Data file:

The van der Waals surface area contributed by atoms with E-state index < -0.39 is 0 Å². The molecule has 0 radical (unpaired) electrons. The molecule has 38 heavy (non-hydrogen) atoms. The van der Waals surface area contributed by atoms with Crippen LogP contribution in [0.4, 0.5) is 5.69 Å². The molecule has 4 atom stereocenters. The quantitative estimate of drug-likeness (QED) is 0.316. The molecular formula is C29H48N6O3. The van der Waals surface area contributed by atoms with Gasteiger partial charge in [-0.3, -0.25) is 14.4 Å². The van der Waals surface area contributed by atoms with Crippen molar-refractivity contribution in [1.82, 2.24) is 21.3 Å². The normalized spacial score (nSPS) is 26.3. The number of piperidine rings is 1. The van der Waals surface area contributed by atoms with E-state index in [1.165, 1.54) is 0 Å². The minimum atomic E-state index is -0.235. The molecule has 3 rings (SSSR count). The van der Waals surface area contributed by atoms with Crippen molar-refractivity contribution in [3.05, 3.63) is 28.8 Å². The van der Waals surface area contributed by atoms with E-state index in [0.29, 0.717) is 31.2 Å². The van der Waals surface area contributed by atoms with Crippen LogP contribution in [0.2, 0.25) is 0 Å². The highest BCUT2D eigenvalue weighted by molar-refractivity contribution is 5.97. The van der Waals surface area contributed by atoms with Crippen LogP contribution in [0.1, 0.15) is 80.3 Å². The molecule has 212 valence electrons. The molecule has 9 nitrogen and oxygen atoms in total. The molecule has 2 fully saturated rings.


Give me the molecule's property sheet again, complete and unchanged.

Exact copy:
The van der Waals surface area contributed by atoms with E-state index < -0.39 is 0 Å². The molecule has 0 radical (unpaired) electrons. The molecule has 38 heavy (non-hydrogen) atoms. The van der Waals surface area contributed by atoms with Crippen LogP contribution in [0.4, 0.5) is 5.69 Å². The molecule has 4 atom stereocenters. The quantitative estimate of drug-likeness (QED) is 0.316. The molecular formula is C29H48N6O3. The van der Waals surface area contributed by atoms with Gasteiger partial charge in [-0.3, -0.25) is 14.4 Å². The van der Waals surface area contributed by atoms with Crippen molar-refractivity contribution in [1.82, 2.24) is 21.3 Å². The normalized spacial score (nSPS) is 26.3. The number of piperidine rings is 1. The van der Waals surface area contributed by atoms with E-state index in [1.165, 1.54) is 0 Å². The minimum atomic E-state index is -0.235. The molecule has 3 rings (SSSR count). The van der Waals surface area contributed by atoms with Crippen molar-refractivity contribution in [3.05, 3.63) is 28.8 Å². The van der Waals surface area contributed by atoms with E-state index in [0.29, 0.717) is 31.2 Å². The van der Waals surface area contributed by atoms with Crippen LogP contribution in [0.2, 0.25) is 0 Å². The highest BCUT2D eigenvalue weighted by molar-refractivity contribution is 5.97. The van der Waals surface area contributed by atoms with Crippen LogP contribution in [0.1, 0.15) is 80.3 Å². The molecule has 212 valence electrons. The molecule has 9 nitrogen and oxygen atoms in total. The molecule has 2 fully saturated rings.